The Public, Government and Media All But Ignore the Catastrophe of Our Caribbean Colony
It’s as if the populations of Dallas and Houston were all cut off from the rest of the country with no electricity and dwindling supplies of water, food and medicines. It’s as if Los Angeles suffered a massive earthquake and barely rated a mention on network news shows. It’s as if one giant Katrina had inundated every major coastal city from Miami to Washington.
In the aftermath of Hurricane Maria, Puerto Rico is reverting to the 19th Century. Looting has begun. At least 13 people are dead.
The coastal town of Manati has run out of fuel and fresh water. “Hysteria is starting to spread,” said Mayor Jose Sanchez Gonzalez. “The hospital is about to collapse. It’s at capacity. We need someone to help us immediately.”
“There is horror in the streets,” San Juan Mayor Carmen Yulín Cruz told The Washington Post.
But the unfolding tragedy is barely registering on the mainland. The five major Sunday public-affairs talk shows gave the Puerto Rico story a total of just one minute this weekend. A DCReport.org survey of the three top newspapers—The New York Times, the Washington Post and the Los Angeles Times—found twice as many story mentions of Mexico, which suffered a major earthquake, than mentions of Puerto Rico, a U.S. territory.
CNN’s Miranda Green noted that over the weekend, Trump posted 12 tweets about the NFL and NBA, two about North Korea and none about Puerto Rico.
Hillary Clinton said Trump should send in the Navy, including the USNS Comfort, a floating hospital. “These are American citizens,” Clinton said.
New York Gov. Andrew Cuomo, whose state is home to millions of people of Puerto Rican descent, toured the island Friday and said the federal response for Puerto Rico has been less than was done in Texas and Florida after the hurricanes. “We have to help Puerto Rico with the same urgency,” Cuomo said.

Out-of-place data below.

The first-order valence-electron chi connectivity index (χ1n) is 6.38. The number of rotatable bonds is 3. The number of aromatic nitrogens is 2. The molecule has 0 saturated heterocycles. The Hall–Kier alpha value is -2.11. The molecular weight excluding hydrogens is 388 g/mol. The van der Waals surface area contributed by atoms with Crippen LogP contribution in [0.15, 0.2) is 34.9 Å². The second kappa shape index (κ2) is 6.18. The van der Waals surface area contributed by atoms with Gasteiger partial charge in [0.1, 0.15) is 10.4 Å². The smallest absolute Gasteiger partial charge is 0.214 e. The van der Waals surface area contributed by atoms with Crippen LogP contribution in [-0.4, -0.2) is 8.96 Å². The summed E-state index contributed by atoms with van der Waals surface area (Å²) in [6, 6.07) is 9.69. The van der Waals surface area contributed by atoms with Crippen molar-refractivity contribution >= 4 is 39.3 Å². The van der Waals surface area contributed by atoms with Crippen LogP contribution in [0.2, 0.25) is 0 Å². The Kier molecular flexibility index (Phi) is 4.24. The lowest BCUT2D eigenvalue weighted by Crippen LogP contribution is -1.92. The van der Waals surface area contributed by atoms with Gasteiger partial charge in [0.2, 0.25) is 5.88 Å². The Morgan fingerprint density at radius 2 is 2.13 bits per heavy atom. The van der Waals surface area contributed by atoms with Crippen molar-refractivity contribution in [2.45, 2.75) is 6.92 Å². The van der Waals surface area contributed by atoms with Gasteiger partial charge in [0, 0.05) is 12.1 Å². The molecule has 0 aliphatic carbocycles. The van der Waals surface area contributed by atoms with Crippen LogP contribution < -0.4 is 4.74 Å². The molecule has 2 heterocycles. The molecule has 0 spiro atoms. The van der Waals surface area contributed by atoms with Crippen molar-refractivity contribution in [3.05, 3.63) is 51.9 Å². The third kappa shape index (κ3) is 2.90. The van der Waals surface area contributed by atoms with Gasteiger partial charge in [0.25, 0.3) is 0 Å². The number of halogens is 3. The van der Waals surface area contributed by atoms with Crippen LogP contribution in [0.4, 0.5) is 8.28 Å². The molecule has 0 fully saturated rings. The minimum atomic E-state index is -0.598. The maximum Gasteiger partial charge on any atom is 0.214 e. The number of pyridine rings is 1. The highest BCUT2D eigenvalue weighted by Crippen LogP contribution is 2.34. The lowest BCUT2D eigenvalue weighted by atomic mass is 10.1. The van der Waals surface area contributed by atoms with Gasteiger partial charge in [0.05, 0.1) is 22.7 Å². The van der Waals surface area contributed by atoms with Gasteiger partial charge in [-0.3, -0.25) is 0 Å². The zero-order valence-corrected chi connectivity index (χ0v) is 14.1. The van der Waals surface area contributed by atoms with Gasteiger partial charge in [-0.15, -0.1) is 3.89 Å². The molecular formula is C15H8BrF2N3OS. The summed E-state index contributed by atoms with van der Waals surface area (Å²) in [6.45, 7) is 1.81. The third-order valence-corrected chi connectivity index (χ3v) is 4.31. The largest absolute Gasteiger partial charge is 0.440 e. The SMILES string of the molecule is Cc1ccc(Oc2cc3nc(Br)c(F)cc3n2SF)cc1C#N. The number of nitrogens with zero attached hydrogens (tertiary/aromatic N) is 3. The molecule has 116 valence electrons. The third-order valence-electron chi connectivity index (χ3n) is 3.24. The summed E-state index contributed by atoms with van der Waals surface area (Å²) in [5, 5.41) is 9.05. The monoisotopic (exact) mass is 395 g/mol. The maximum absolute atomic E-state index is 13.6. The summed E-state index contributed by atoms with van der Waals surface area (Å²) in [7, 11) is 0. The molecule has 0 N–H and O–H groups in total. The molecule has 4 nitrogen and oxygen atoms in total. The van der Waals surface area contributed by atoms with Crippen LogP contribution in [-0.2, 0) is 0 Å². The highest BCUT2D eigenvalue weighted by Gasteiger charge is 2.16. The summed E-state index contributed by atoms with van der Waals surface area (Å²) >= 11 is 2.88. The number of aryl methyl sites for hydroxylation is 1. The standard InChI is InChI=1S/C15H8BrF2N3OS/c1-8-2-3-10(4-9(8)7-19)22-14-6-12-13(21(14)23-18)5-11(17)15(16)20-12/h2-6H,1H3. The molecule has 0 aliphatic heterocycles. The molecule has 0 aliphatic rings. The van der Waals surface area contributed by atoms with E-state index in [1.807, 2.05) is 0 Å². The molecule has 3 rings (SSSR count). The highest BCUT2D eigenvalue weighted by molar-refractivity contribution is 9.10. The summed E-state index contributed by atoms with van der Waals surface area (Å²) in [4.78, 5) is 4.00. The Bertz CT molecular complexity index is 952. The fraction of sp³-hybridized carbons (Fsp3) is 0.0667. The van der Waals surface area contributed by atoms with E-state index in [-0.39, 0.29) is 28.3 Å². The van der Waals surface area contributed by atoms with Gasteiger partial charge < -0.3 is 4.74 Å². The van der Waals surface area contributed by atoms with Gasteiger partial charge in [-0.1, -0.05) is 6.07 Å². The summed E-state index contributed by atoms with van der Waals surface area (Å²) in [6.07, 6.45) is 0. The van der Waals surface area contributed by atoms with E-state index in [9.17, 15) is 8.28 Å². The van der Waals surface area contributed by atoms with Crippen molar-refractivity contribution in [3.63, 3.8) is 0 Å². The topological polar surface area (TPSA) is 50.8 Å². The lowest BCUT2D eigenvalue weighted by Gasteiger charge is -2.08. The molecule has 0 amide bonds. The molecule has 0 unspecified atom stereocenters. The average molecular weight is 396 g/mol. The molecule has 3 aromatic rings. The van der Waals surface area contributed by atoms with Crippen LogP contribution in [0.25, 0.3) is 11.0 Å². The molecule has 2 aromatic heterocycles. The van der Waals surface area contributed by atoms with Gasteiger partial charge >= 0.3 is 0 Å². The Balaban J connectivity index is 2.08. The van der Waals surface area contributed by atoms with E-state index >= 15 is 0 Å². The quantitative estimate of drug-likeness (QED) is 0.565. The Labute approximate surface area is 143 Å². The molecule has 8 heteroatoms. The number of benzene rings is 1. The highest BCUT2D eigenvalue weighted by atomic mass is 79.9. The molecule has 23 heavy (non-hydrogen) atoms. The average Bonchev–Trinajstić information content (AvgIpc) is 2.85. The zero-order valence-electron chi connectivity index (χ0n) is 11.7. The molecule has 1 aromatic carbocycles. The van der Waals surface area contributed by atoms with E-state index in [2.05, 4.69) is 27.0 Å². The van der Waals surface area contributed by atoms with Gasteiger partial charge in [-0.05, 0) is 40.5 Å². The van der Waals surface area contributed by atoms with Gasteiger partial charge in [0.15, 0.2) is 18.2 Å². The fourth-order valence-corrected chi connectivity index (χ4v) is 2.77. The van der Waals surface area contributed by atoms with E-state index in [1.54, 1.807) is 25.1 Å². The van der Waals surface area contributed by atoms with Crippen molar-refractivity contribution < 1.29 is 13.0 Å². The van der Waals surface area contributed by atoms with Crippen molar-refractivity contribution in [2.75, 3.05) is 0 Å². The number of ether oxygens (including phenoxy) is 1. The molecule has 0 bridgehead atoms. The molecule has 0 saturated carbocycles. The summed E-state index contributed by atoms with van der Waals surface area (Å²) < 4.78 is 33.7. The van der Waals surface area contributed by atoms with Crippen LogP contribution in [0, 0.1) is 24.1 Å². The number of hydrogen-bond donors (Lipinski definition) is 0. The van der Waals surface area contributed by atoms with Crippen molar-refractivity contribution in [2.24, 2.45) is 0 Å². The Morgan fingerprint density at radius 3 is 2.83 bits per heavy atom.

Trump was preoccupied Sunday with football, calling for fans to boycott N.F.L. games unless the league fires or suspends players who refuse to stand for the national anthem.
The Federal Emergency Management Agency, in charge of the relief effort, is using the luxury resort La Concha as its headquarters. Workers at the hotel, owned by billionaire hedge fund manager John Paulson, a Trump supporter, were turning people away who were trying to get in the lobby to charge their phones.
Much of the island is without cell phone service. About 1,360 of Puerto Rico’s 1,600 cell phone towers are downed. People were driving miles to try to get a signal to call relatives and friends in the continental United States to say they were alive.
Gov. Ricardo Rossello met with distraught mayors. “This is, without a doubt, the biggest catastrophe in modern history for Puerto Rico,” Rossello said.
In Utuado, 65 miles southwest of the capital, people were collecting water from mountain springs because there now is no running water. Relatives of three bedridden sisters who died in a mudslide had been unable to retrieve their bodies.
The islands of Vieques and Culebra were stranded without ferry service.
Cruz, the San Juan mayor, said peoples’ eyes are glazed, thinking of the difficulty of what will come. Hospitals may not regain electricity for three months, and the rest of the island will be without for longer.
“Do not forget us,” she said. “Do not let us feel alone.”